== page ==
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Easing Back to School Anxiety
By Joel Shaul, LCSW

With the beginning of a new school year, anxiety can have a way of settling in and troubling young students. Many children become acquainted with schoolmates smoothly and easily, while other children, whether due to anxiety, temperament, or other issues may struggle with establishing a peer social network.

Anxiety can take many forms and occur in young students for a variety of reasons, especially when encountering changes such as returning to school after a summer break.

An effective way to manage anxiety is to encourage your child to engage in positive social connections such as joining a club, sports team or engaging in extracurricular activities. Studies confirm the importance of and the need for children and adolescents to form social bonds with their peers.

Here are a few additional ways parents and professionals can support children who are experiencing anxiety as they prepare to return to school:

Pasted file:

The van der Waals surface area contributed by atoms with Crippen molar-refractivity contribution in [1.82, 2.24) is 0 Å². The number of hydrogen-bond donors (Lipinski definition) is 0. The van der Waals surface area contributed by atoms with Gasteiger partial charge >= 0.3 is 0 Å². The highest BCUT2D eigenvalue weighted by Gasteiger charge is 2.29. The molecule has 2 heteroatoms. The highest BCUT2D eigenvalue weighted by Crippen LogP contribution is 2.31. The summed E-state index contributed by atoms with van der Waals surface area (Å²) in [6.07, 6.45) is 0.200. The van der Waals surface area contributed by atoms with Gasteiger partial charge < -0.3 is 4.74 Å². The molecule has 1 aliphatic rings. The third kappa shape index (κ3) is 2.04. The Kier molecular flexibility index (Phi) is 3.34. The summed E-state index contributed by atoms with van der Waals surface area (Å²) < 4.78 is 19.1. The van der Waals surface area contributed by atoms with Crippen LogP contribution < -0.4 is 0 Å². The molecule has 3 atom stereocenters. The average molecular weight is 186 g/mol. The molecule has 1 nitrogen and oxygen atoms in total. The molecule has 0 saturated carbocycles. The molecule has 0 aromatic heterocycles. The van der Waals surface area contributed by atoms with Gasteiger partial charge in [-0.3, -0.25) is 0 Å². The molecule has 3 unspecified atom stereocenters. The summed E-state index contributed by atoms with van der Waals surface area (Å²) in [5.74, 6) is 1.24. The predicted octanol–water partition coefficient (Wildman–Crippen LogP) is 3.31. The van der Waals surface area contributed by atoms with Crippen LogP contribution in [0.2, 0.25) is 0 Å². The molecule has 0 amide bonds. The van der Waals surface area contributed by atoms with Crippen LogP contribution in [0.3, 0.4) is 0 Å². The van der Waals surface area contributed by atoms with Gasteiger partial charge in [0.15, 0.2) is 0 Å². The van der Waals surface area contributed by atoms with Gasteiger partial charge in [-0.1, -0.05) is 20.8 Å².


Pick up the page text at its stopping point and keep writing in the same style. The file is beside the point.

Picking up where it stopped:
Try obtaining a copy of last year’s school yearbook, or visit the school’s website, to review with your child. Go over the photos of staff and students to become familiar with names and identify common interests.

Make a list of students or teachers your child may already know and come up with useful facts about each individual and write them down. A fun way to do this activity is to print out an outline of a head (available in free online images) and draw words and pictures inside the outline to represent facts and interests of each student.

In particular, students with Autism Spectrum Disorder may struggle with forming meaningful social connections. These students may also benefit from a review of basic questions and conversation starters. It may be helpful to create a short list of words and phrases your child can use to start a conversation if they feel uncomfortable or anxious about making a social connection.  For some children, a group organized for the purpose of building social skills may also be helpful.

All of these activities can ease anxiety for the child, and help support the bond between parent and child.

Joel Shaul, LCSW, is a Mental Health Therapist at the Watson Institute, a special education organization which offers licensed, approved private school programs as well as outpatient mental health services such as social skills groups, therapy, and evaluations. For more information, visit www.thewatsoninstitute.org or call (412) 749-2889.

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